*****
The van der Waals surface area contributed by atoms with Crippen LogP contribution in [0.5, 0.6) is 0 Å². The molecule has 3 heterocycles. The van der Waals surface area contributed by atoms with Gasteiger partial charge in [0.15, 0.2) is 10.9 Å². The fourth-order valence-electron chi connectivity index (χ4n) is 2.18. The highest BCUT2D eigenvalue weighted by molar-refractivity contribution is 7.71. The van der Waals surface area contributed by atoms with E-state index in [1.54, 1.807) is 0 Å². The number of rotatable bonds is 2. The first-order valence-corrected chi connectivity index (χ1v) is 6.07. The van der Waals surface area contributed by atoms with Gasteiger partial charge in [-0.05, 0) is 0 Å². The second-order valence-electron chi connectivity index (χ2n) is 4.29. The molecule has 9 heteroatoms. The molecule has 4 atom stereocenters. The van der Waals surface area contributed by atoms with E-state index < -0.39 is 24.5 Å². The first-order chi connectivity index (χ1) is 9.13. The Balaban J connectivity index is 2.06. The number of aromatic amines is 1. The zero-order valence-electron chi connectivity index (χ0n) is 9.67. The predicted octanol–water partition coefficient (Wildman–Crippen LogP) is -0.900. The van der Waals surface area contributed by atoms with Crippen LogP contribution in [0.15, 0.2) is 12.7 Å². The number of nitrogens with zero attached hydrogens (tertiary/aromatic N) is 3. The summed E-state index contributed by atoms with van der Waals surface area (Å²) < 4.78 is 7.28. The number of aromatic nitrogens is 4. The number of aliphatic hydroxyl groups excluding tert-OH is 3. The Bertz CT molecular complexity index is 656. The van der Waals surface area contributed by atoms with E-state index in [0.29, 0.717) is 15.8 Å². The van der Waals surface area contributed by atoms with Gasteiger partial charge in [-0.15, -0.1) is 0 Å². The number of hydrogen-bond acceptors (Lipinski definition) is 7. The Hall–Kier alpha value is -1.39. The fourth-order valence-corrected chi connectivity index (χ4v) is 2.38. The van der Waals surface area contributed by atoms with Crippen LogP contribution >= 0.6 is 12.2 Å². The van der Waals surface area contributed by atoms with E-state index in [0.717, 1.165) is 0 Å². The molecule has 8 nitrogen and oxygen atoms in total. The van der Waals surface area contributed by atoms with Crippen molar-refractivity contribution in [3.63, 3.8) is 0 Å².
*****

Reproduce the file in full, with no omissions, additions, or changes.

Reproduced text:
The van der Waals surface area contributed by atoms with Crippen LogP contribution in [0.5, 0.6) is 0 Å². The molecule has 3 heterocycles. The van der Waals surface area contributed by atoms with Gasteiger partial charge in [0.15, 0.2) is 10.9 Å². The fourth-order valence-electron chi connectivity index (χ4n) is 2.18. The highest BCUT2D eigenvalue weighted by molar-refractivity contribution is 7.71. The van der Waals surface area contributed by atoms with E-state index in [1.54, 1.807) is 0 Å². The number of rotatable bonds is 2. The first-order valence-corrected chi connectivity index (χ1v) is 6.07. The van der Waals surface area contributed by atoms with Gasteiger partial charge in [-0.05, 0) is 0 Å². The second-order valence-electron chi connectivity index (χ2n) is 4.29. The molecule has 9 heteroatoms. The molecule has 4 atom stereocenters. The van der Waals surface area contributed by atoms with E-state index < -0.39 is 24.5 Å². The first-order chi connectivity index (χ1) is 9.13. The Balaban J connectivity index is 2.06. The number of aromatic amines is 1. The zero-order valence-electron chi connectivity index (χ0n) is 9.67. The predicted octanol–water partition coefficient (Wildman–Crippen LogP) is -0.900. The van der Waals surface area contributed by atoms with Crippen LogP contribution in [0.15, 0.2) is 12.7 Å². The number of nitrogens with zero attached hydrogens (tertiary/aromatic N) is 3. The summed E-state index contributed by atoms with van der Waals surface area (Å²) < 4.78 is 7.28. The number of aromatic nitrogens is 4. The number of aliphatic hydroxyl groups excluding tert-OH is 3. The Bertz CT molecular complexity index is 656. The van der Waals surface area contributed by atoms with E-state index in [0.29, 0.717) is 15.8 Å². The van der Waals surface area contributed by atoms with Gasteiger partial charge in [-0.15, -0.1) is 0 Å². The number of hydrogen-bond acceptors (Lipinski definition) is 7. The Hall–Kier alpha value is -1.39. The fourth-order valence-corrected chi connectivity index (χ4v) is 2.38. The van der Waals surface area contributed by atoms with Crippen LogP contribution >= 0.6 is 12.2 Å². The van der Waals surface area contributed by atoms with E-state index in [0.717, 1.165) is 0 Å². The molecule has 8 nitrogen and oxygen atoms in total. The van der Waals surface area contributed by atoms with Crippen molar-refractivity contribution in [3.63, 3.8) is 0 Å².